Recreation Management in Parks and Protected Areas: A Comparative Study of Resource Managers’ Perceptions in Austria, Germany, and the United States


  • Eick von Ruschkowski
  • Robert C. Burns
  • Arne Arnberger
  • David Smaldone
  • Jessica Meybin


International, Outdoor Recreation, Benchmarking, Management Perceptions, Delphi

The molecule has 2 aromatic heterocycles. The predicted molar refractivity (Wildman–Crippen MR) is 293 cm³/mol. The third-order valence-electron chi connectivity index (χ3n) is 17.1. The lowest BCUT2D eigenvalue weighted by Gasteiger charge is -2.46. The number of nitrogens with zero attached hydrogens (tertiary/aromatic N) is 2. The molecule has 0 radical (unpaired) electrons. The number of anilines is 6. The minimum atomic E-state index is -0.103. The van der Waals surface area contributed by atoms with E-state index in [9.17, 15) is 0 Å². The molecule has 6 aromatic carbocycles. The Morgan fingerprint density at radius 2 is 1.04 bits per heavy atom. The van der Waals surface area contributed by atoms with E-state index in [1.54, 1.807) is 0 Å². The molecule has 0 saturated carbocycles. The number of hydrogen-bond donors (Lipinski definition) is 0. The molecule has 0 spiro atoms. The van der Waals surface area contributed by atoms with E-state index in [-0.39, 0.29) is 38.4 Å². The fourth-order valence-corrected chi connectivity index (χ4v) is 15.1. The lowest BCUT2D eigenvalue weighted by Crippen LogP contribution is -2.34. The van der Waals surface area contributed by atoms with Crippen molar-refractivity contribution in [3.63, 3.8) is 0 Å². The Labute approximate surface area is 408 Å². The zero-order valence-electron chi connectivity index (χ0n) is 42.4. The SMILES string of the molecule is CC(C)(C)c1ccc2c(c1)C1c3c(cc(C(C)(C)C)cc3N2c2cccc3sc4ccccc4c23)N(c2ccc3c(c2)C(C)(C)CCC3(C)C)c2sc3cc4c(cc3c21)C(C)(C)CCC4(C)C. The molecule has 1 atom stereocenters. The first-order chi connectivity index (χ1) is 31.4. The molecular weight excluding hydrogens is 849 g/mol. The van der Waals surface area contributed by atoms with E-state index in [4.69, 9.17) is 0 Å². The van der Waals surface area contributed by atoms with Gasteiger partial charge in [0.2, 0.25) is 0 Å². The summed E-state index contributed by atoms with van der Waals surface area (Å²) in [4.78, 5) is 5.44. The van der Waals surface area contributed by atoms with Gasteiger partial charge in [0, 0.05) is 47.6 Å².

Nature-based recreational activities continue to be a management challenge in many parks and protected areas worldwide. Although this challenge is widely recognized within the academic community, the transfer of research into daily management practice is at different levels among countries. This research was designed to focus on the values of park managers that influence the prioritization of management strategies and actions in a crosscultural context. This study surveyed 28 park and protected area managers responsible for recreation planning and management in Austria, Germany and the United States using a Delphi study. The objective was to identify differences and similarities in their values and daily management practices and priorities. Differences in the value systems were identified. The planning approaches in the three countries varied largely, with the European countries putting an emphasis on mitigating the human impacts on natural resources caused by recreational activities; whereas in the United States, social issues such as carrying capacity, visitor satisfaction and crowding seem to be dominant in the field of recreation management. The differences identified can help planners and managers in the three countries to improve their management tools and techniques in order to address the complex challenge of recreation management, as well as for a better integration of ecological and social issues.